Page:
PM Lee Says Govt Working Not To Have 2nd Lockdown, As Singaporeans Will Be Discouraged
In case you haven’t heard, Covid-19 recently celebrated its 1st birthday on 17 Nov, as the first-known case was found in Wuhan, China on 17 Nov 2019.
By now, Singaporeans have adjusted themselves to the new normal, but many may be wondering when we can relax certain inconvenient measures like wearing masks, temperature taking and checking in via SafeEntry.
Well, they’ll be disappointed, as Prime Minister Lee Hsien Loong has said that we can’t move away from the precautions we have in the short-term.
In fact, even though various vaccines are being rushed out, he doesn’t see them effectively slowing down the virus until 2022.
His whole dialogue can be watched on YouTube.
PM Lee spoke at virtual dialogue
PM Lee took part in a virtual dialogue linked to the Asia-Pacific Economic Cooperation (APEC) on Thursday (19 Nov) morning, said a press statement from the Prime Minister’s Office.
Named the APEC CEO Dialogues 2020, some of the speakers included Malaysian PM Muhyiddin Yassin, Canadian PM Justin Trudeau, Chinese President Xi Jinping and New Zealand PM Jacinda Ardern.
During the virtual dialogue, titled “The Future of Global Growth”, Mr Lee spoke to Singapore Business Federation chief executive Ho Meng Kit.
Things won’t get back to normal overnight: PM Lee
Mr Lee painted a dismal picture for the near future under Covid-19.
He said that in the short term,
I do not see us getting away from the precautions and the risks which are present right now, overnight. It is not possible.
In fact, he thinks the world will take many years to recover from the pandemic.
Even when we enter a new normal, it won’t be same as pre-Covid-19 times.
Govt working to prevent 2nd ‘Circuit Breaker’
Not only can we not relax the precautions, the Government is working hard to avoid Singapore going into a 2nd ‘Circuit Breaker’, PM Lee said.
He acknowledged the negative impact such a move will have on the economy and the psyche of Singaporeans, saying,
… people will be discouraged, maybe demoralised, certainly will be angsty and fractious.
If people have low morale, it’ll be tough to maintain solidarity, especially when the spectre of Covid-19 doesn’t go away but comes and goes intermittently.
Asian countries more conservative in handling Covid-19
A ‘Circuit Breaker’ may have a negative economic and psychological impact, but “more conservative” Asian countries still took such measures while Western countries lifted their lockdowns in the summer.
The West is now experiencing a 2nd wave, he pointed out.
Saying the virus is “a very wily bug”, Mr Lee said time would tell which way of dealing with it is more effective.
Vaccine to have impact only in 2022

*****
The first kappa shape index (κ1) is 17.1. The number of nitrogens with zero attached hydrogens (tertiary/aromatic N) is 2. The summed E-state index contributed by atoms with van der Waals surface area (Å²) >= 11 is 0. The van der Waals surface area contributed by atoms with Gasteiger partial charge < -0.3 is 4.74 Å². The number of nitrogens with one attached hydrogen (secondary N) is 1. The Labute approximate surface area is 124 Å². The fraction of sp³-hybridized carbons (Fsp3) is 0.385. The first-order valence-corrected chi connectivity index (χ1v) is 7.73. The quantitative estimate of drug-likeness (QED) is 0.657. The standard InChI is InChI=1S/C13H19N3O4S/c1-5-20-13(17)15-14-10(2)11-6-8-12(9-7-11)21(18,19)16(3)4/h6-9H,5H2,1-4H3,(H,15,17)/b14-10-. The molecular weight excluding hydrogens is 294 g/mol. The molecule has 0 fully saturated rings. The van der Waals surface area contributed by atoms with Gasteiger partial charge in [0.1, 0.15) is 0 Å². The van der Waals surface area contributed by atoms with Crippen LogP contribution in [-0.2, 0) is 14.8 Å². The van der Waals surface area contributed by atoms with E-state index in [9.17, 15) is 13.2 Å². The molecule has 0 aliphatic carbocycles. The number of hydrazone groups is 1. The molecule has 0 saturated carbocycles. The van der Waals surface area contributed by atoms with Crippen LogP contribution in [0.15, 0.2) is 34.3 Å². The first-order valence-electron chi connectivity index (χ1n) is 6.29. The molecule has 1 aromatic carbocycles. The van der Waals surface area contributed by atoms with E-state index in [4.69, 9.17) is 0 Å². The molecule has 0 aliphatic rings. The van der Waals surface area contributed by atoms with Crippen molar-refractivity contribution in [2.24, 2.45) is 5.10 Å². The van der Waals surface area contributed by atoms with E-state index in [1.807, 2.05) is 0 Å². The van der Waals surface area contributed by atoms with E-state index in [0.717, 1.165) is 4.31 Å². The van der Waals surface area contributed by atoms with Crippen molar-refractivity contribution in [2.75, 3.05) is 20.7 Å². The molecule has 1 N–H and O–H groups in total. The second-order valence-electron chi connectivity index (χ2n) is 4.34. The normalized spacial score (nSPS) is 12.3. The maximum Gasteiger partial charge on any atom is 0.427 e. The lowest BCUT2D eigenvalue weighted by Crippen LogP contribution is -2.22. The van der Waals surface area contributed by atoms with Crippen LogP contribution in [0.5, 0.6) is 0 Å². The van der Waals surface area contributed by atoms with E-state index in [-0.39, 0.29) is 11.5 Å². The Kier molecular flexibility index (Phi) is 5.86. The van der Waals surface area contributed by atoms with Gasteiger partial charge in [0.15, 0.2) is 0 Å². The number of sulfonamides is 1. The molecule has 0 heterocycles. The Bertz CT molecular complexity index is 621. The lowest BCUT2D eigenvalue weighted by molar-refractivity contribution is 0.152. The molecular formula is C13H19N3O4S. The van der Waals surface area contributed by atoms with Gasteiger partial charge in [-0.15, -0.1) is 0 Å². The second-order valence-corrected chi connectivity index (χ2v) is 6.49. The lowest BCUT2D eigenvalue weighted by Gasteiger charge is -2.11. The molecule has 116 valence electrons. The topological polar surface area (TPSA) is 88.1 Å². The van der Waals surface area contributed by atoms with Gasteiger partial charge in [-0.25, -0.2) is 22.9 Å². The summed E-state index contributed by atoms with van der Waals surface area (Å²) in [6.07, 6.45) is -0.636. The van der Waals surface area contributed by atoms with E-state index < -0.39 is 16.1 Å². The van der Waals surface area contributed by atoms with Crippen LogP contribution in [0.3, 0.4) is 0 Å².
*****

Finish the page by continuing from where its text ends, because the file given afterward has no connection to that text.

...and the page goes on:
Though many people are hoping that a vaccine can be rolled out swiftly, Mr Lee isn’t too optimistic that this will mean that things will get back to normal soon.
Earlier this month, scientists from Duke-NUS Medical School and American pharmaceutical firm Arcturus Therapeutics said their researchers have jointly developed a vaccine and it could be ready by Mar 2021.
However, even if that happens, Mr Lee said that it’ll have to be given to a sizeable chunk of the population.
By the time the vaccine has an impact in containing Covid-19, it might be 2022, he added.
Lasting impact on global travel
On global travel, PM Lee also thinks it will take till 2022 for that to return to some semblance of normality, ST reported.
He said it may be possible to extend travel “maybe in 2 years”.
Even when or if Covid-19 goes away, people would’ve become accustomed to travelling less and working remotely, so travel may not be as common as before.
However, Singapore still needs air traffic and business, so it has to open its borders.
Hence, we’re exposed to Covid-19 infections from across the world, and have to expect more imported cases.
We just have to “be vigilant in dealing with them when they pop up”, he added.
Waiting for Phase 3
While we’re disappointed that months since Covid-19 came to our shores, we seem no closer to relaxing precautions, most Singaporeans do realise that it’s for the public good.
We certainty don’t want a 2nd wave, but there’s also a point where the days of zero community cases will prompt us to crave for some form of relaxation soon.
We’ll just have to be content with small mercies like some incremental easing of measures when they happen, and hope for Phase 3 to come sooner rather than later.
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Featured image adapted from Twitter.